There was a small
parcel in the front seat of the Land Rover. It was addressed: "Messrs.
Dowle & Adams."
Dowle undid the
knotted string and folded back the neat wrapping. It was the flask. He
unscrewed the cap and turned it upside down. "It's empty," he said.
We drove out the
road past the silhouette trout. Mist was rolling down from the forest like milk
in a water glass, and with it came a fine rain that closed behind us like a
curtain. For a while we said nothing. There was only the grind of the engine
and the bat-batting of the windshield wipers. Farther down the slope we broke
out of the clouds and saw the Rift spreading below us. The sun was quite bright
on the lakes and you could see a rainbow over Mount Longonot. Dowle said,
"I think I should like to go back there again."
I said I didn't
think so. It would never be the same, and best not to spoil it.
so," said Dowle. "One has a funny feeling that if we turned around and
went back it wouldn't be there anymore."
In 1974 the
storms of the fall equinox came to Montana on schedule, exactly on Sept. 20,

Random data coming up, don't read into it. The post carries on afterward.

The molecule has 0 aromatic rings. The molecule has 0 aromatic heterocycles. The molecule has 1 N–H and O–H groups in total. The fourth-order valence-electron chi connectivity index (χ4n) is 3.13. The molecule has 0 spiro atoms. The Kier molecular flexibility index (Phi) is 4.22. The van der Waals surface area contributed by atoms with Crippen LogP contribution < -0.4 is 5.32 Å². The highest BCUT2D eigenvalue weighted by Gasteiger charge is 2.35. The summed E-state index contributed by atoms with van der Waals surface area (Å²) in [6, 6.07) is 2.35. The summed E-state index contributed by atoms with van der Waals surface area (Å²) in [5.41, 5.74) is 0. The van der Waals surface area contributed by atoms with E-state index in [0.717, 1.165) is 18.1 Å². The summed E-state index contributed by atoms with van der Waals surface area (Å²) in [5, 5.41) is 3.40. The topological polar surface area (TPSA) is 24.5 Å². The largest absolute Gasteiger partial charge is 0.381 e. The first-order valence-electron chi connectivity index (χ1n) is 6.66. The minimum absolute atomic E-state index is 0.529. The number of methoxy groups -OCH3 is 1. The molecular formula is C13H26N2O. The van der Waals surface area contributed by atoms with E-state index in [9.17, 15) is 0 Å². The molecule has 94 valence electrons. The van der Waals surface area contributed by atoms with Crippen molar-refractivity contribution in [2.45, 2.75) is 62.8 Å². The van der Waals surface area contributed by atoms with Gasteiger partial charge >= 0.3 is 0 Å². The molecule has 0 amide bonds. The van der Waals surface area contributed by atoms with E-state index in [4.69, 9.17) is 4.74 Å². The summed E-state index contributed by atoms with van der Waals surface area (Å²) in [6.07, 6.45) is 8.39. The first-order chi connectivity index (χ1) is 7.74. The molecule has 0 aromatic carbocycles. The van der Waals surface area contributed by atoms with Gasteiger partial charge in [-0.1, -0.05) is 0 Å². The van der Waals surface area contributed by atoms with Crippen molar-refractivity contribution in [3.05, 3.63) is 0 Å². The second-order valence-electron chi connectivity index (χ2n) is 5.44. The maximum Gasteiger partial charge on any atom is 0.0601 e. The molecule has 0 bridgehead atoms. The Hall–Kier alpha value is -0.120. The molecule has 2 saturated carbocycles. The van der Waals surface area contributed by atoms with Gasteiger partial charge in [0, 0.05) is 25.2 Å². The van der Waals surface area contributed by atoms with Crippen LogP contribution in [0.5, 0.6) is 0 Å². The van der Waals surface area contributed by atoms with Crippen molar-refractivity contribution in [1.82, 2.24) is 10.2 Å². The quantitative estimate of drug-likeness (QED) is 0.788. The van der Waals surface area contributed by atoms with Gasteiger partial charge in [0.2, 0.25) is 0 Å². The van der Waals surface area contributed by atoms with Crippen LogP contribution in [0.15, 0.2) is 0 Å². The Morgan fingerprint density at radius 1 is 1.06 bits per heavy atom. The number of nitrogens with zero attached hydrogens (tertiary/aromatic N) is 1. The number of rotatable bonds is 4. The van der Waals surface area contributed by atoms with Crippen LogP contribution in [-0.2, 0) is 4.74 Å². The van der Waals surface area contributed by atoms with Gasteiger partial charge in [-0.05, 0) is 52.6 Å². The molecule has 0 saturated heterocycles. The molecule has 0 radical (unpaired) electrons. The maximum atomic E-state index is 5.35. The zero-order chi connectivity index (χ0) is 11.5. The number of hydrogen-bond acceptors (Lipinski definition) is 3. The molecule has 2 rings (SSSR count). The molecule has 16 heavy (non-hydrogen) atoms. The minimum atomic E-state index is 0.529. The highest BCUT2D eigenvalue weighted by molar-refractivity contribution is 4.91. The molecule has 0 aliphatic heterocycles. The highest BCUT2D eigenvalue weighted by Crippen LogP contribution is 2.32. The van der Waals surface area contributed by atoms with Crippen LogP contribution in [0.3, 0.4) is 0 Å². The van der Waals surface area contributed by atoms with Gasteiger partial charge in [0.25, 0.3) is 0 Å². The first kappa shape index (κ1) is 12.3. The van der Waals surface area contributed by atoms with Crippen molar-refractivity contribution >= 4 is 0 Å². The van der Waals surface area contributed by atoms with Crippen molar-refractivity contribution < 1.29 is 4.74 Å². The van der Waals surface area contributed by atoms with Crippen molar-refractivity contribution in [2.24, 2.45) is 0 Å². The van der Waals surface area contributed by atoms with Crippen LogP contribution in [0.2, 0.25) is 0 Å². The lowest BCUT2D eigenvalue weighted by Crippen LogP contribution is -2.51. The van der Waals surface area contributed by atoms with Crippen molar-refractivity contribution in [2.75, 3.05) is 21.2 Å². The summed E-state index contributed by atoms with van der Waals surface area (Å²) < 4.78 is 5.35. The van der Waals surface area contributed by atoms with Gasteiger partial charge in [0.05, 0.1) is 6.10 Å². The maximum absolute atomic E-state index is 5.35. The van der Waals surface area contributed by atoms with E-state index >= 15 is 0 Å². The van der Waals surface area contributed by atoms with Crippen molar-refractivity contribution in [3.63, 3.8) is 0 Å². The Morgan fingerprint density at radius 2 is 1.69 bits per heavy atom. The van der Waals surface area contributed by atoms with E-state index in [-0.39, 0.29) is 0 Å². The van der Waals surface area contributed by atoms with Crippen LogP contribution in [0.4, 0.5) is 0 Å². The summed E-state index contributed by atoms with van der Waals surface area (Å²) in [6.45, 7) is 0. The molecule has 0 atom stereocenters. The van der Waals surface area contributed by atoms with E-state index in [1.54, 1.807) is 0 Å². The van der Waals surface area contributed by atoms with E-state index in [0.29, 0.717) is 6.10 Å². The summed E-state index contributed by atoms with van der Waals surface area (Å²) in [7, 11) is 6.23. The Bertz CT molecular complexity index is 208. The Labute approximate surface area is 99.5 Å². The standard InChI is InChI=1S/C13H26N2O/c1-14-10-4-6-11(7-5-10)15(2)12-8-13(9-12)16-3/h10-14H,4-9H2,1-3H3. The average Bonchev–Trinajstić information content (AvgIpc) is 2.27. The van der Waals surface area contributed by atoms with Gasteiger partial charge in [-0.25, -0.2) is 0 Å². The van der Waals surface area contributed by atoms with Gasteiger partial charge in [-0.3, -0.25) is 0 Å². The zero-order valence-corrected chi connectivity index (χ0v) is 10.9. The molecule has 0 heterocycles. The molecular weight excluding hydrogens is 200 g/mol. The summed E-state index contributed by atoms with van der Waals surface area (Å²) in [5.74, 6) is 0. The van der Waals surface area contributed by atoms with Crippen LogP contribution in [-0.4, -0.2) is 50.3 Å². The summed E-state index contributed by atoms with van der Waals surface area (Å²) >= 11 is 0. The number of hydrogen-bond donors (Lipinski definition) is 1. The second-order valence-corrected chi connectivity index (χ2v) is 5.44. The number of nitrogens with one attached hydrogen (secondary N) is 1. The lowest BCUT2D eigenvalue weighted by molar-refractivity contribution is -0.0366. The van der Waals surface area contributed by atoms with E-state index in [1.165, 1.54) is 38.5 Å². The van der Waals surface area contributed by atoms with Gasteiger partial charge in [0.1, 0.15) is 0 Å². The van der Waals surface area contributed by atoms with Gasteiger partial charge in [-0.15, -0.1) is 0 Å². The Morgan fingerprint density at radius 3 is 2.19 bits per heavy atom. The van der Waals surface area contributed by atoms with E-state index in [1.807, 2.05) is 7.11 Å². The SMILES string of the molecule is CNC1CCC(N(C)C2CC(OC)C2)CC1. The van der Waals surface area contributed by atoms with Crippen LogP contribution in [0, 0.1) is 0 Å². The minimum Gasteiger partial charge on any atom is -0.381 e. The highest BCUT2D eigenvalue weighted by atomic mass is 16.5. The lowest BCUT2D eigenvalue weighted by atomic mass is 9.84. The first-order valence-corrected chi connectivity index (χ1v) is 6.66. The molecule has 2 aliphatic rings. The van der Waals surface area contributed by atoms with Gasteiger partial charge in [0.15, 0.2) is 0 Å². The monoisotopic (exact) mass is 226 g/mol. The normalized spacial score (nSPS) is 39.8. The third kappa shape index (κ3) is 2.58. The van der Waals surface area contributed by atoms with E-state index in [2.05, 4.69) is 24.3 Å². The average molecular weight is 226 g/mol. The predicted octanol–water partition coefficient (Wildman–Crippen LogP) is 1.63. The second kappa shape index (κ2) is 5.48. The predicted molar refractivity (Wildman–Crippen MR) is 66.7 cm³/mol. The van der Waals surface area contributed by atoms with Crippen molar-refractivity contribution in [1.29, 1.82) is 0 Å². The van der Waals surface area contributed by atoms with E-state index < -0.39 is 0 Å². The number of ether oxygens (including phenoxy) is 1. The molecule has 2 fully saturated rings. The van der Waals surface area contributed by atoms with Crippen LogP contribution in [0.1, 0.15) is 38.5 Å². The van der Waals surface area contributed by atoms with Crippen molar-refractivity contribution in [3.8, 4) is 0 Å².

and if you were in the mountains, that's where you stayed until it blew itself
out. I waited it through on the shore of a small lake in the Spanish Peaks, and
when the storm was done I broke camp, packed the mule and set off down the
trail to the valley. At 7,000 feet, the clouds thinned and parted and revealed
the valley below. I could see Ennis Lake in the distance, the African ocher of
the bluffs and mesas, and for the first time since I left it I thought
seriously about Africa and the Brown Trout Inn. D�j� vu, inexplicably,
suddenly. What had happened to the inn?
I called the
Kenya Embassy in Washington for information. No, they had never heard of it.
But since I wanted to research the subject, I asked them about the trout.
"Our trouts," came the reply from the PR man, nationalistically, if not
predictably, "they are Kenya trouts." Next I inquired after Major
Grogan, who had put them there. Silence, indecisive. Finally, "Mr. Grogan
doesn't live here anymore." He might have been a tenant, evicted when the
embassy bought the building. I tried to explain, to no avail.
Then I called
Dowle in England. He is successful now, well past the salad days and into the
main course. Yes, he had intelligence. But it was not recent. After
independence they had subdivided the Kinangop. It was all being farmed now, he
had heard. As for the inn, well, it had been sold to the government, which had
turned it into a school. So there was no more Brown Trout.
But perhaps, as
Dowle himself had observed, there never was.